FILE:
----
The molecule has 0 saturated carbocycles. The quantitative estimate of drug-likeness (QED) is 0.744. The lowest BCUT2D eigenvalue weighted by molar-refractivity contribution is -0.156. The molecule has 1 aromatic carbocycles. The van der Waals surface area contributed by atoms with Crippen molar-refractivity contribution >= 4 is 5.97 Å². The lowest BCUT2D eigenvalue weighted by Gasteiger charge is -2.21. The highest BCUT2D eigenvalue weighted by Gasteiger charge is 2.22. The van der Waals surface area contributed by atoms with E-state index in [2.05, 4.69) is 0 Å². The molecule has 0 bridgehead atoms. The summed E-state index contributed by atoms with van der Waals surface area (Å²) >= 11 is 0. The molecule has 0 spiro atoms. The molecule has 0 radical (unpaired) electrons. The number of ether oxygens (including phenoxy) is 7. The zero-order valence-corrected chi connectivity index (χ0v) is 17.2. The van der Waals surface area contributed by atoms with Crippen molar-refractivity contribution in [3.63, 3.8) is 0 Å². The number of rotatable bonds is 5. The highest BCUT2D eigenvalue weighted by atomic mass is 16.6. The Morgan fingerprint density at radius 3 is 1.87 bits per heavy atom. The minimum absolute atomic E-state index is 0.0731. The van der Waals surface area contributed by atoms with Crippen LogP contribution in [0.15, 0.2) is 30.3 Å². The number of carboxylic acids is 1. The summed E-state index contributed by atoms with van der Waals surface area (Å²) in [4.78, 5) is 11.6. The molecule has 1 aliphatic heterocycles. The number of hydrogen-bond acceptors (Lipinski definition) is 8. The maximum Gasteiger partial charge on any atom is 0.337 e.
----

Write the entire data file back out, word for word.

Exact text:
The molecule has 0 saturated carbocycles. The quantitative estimate of drug-likeness (QED) is 0.744. The lowest BCUT2D eigenvalue weighted by molar-refractivity contribution is -0.156. The molecule has 1 aromatic carbocycles. The van der Waals surface area contributed by atoms with Crippen molar-refractivity contribution >= 4 is 5.97 Å². The lowest BCUT2D eigenvalue weighted by Gasteiger charge is -2.21. The highest BCUT2D eigenvalue weighted by Gasteiger charge is 2.22. The van der Waals surface area contributed by atoms with E-state index in [2.05, 4.69) is 0 Å². The molecule has 0 bridgehead atoms. The summed E-state index contributed by atoms with van der Waals surface area (Å²) >= 11 is 0. The molecule has 0 spiro atoms. The molecule has 0 radical (unpaired) electrons. The number of ether oxygens (including phenoxy) is 7. The zero-order valence-corrected chi connectivity index (χ0v) is 17.2. The van der Waals surface area contributed by atoms with Crippen molar-refractivity contribution in [3.63, 3.8) is 0 Å². The number of rotatable bonds is 5. The highest BCUT2D eigenvalue weighted by atomic mass is 16.6. The Morgan fingerprint density at radius 3 is 1.87 bits per heavy atom. The minimum absolute atomic E-state index is 0.0731. The van der Waals surface area contributed by atoms with Crippen LogP contribution in [0.15, 0.2) is 30.3 Å². The number of carboxylic acids is 1. The summed E-state index contributed by atoms with van der Waals surface area (Å²) in [4.78, 5) is 11.6. The molecule has 1 aliphatic heterocycles. The number of hydrogen-bond acceptors (Lipinski definition) is 8. The maximum Gasteiger partial charge on any atom is 0.337 e.